Discuss joys, frustrations


June 13, 1993|By Holly Selby | Holly Selby,Staff Writer

With a faltering voice, Jennifer Roberts told how her 13-year-old son's classmates ridiculed and harassed him -- because of her.

"The kids threw him against lockers and made fun of him. They said his mother was 'lezzie, lezzie, lezzie,' " she said.

Worse, the Baltimore mother of two continued, a lawyer she consulted about the harassment advised her to acquiesce. Because her four-year domestic partnership with another woman not recognized legally, the attorney feared that her suitability as a parent would be challenged in court.

"We were told we could lose our son," Ms. Roberts said. So she dropped the issue.

As the tale ended, her audience of four men and three women sat in troubled silence. Ms. Roberts and the others were participants in an informal discussion The Sun convened last week about living and working -- and being gay -- in Baltimore in 1993. Numerous area gays and lesbians are in the midst of two weeks of activities pegged to the theme of gay pride -- culminating today in an annual parade on Maryland Avenue from 21st Street north to the Wyman Park Dell and an afternoon festival there.

During a 2 1/2 -hour conversation, the eight traded stories and insights. Seven spoke openly; one requested that his name not be used and participated little.

They spoke of deep sorrow that their long-term partnerships aren't recognized by law, or even by heterosexual friends. They expressed dismay about the debate over the military ban on gays, and anger that society has been so slow to react to the AIDS epidemic. They talked about sexism -- including that between gay men and lesbians.

New reason for hope

But group members also spoke of great joys. Some told of beloved longtime partners. Others described the freedom they experienced upon affirming their sexuality. All eight said recent changes in attitudes toward lesbians and gays give them hope.

They didn't always agree. Voices rose and fell as opinions as diverse as occupations and backgrounds were shared. Occasionally, the conversation was flecked with hilarity.

All live in the Baltimore area for the same reasons other people do: jobs, schools, relatives who drew them or keep them here. At least one moved here because he knew no one in the area -- and could be openly gay without repercussions.

No state law prevents gays from being fired from jobs because of sexual orientation. However, a Baltimore statute prohibits discrimination based on sexual orientation. Howard County, too, progressive in its attitude toward gays, they said. But on the Eastern Shore and in Western Maryland, acceptance comes harder.

Many Baltimoreans seem slower to accept gays than do residents of other metropolitan areas, said four out of the five who had moved here from places such as Berkeley, Calif., and Brooklyn, N.Y. And, they said, the number of gays here who remain afraid to be open about their sexual orientation is striking.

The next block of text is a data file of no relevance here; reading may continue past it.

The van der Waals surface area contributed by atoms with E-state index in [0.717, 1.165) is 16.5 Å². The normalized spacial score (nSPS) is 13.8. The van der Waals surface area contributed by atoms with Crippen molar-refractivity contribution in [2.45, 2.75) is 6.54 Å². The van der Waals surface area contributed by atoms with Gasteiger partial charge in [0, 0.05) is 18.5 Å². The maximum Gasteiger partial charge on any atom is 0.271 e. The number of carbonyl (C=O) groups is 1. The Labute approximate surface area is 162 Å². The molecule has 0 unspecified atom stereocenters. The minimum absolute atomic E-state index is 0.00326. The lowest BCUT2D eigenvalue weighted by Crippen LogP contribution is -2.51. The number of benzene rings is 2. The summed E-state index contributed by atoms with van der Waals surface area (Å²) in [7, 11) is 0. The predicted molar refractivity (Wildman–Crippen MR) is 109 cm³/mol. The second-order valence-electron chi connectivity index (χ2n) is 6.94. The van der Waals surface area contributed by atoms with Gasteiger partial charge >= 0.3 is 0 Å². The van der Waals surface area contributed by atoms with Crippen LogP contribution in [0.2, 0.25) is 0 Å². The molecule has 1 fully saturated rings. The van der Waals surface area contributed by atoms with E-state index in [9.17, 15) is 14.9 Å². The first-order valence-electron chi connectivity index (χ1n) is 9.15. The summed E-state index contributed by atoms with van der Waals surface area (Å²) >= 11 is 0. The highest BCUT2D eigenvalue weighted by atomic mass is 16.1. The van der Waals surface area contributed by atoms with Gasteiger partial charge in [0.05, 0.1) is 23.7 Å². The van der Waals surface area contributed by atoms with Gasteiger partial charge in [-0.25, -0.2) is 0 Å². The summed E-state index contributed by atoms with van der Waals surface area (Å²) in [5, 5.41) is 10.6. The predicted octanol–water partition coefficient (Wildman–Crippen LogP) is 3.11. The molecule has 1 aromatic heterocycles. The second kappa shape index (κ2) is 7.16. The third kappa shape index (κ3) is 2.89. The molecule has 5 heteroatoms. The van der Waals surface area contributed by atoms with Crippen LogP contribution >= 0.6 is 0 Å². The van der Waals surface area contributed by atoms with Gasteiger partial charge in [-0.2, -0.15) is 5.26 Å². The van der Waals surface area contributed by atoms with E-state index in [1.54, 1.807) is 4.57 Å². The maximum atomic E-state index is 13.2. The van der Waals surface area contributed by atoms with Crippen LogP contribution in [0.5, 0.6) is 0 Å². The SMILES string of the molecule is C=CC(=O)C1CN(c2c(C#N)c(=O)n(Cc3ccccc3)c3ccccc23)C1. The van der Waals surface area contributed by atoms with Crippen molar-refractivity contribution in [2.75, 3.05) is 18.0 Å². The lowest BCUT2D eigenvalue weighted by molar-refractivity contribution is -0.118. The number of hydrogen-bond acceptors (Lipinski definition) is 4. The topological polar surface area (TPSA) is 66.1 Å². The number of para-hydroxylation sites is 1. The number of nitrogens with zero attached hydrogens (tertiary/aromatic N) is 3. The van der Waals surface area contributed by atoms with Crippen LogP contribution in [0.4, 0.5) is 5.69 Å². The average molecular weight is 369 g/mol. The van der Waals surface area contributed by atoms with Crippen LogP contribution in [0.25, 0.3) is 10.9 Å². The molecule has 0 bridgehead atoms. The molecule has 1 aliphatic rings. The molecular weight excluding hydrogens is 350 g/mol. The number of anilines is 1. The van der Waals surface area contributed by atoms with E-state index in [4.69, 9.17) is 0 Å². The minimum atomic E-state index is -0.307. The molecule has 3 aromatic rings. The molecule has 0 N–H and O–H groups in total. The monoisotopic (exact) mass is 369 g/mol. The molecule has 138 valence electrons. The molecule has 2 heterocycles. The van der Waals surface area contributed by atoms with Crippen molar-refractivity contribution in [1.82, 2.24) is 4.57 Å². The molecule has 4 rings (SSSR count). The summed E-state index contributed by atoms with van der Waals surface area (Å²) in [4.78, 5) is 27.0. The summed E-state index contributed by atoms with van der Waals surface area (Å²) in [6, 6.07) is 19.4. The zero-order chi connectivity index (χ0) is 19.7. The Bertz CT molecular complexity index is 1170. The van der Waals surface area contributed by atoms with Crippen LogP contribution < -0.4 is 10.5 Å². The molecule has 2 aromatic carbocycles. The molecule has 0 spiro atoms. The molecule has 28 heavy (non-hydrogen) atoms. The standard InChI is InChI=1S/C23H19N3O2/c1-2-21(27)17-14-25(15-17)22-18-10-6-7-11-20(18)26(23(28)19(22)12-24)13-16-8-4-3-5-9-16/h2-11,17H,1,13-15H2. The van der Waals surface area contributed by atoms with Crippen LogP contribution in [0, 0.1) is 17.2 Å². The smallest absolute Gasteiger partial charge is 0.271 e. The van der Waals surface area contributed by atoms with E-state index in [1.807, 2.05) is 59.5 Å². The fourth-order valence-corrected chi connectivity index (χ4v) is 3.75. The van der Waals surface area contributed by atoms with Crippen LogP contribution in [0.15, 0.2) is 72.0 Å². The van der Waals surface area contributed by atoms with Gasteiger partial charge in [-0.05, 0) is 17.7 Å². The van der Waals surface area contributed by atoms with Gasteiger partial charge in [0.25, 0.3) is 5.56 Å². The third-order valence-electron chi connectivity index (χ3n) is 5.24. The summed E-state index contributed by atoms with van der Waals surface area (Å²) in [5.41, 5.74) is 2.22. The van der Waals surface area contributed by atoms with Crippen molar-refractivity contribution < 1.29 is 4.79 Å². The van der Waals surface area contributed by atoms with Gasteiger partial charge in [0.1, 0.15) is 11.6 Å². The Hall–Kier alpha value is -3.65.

'Revolving-door' lives

"A lot of people are leading a revolving-door life here, where they are active in one life professionally and another hidden life personally," said Margaret Fine, an attorney at the Health Education and Resource Organization, a nonprofit organization

that helps people with AIDS. "In my profession, there are many openly gay attorneys in major law firms in other cities. Here, they are hidden."

But Greg Satorie, a church music director, said that in Baltimore he could "be out and open because this is where I moved to."

"My parents are 1,500 miles away," he continued. "I'm basically in exile because they said, 'We love you and we want you to be happy, but we don't want you to do it in our neighborhood.' "

Still, to Timothy Hartlove, who grew up in Dundalk, attitudes seem to be changing for the better.

"I came out to a family who was not accepting and didn't know anything about gays or rights," said the insurance agent. "I said, 'I am going to be with somebody of my own sex, and if you want to deal with me, you have to deal with that.' "

They have begun to deal with it, he said. Then he added that, to him, coming out was a matter of principle.

"I don't think it's just fear [that is discouraging gays from coming out of the closet]. I think it's people who don't want to rock the boat," he said.

Ms. Fine disagreed: "I have an 'ex' who was a vice president of marketing, and she stood to lose her job and possibly her career by coming out. There is a valid element of fear."

Again and again, isolation was mentioned.

Several members said gays can feel alone because -- for professional or familial reasons -- they occasionally hide their sexual orientation. Or they feel alone because there are few gay role models.

"Imagine the world if everything -- all the books, the plays, the movies -- were written as though we were all gay, not straight. Imagine!" said Paul Garcia, who is bisexual.

In the city, there are gay bars and gay newspapers; elsewhere, news about gay issues and events is hard to come by, they said.

But the bar scene doesn't appeal to everyone, said two group members.

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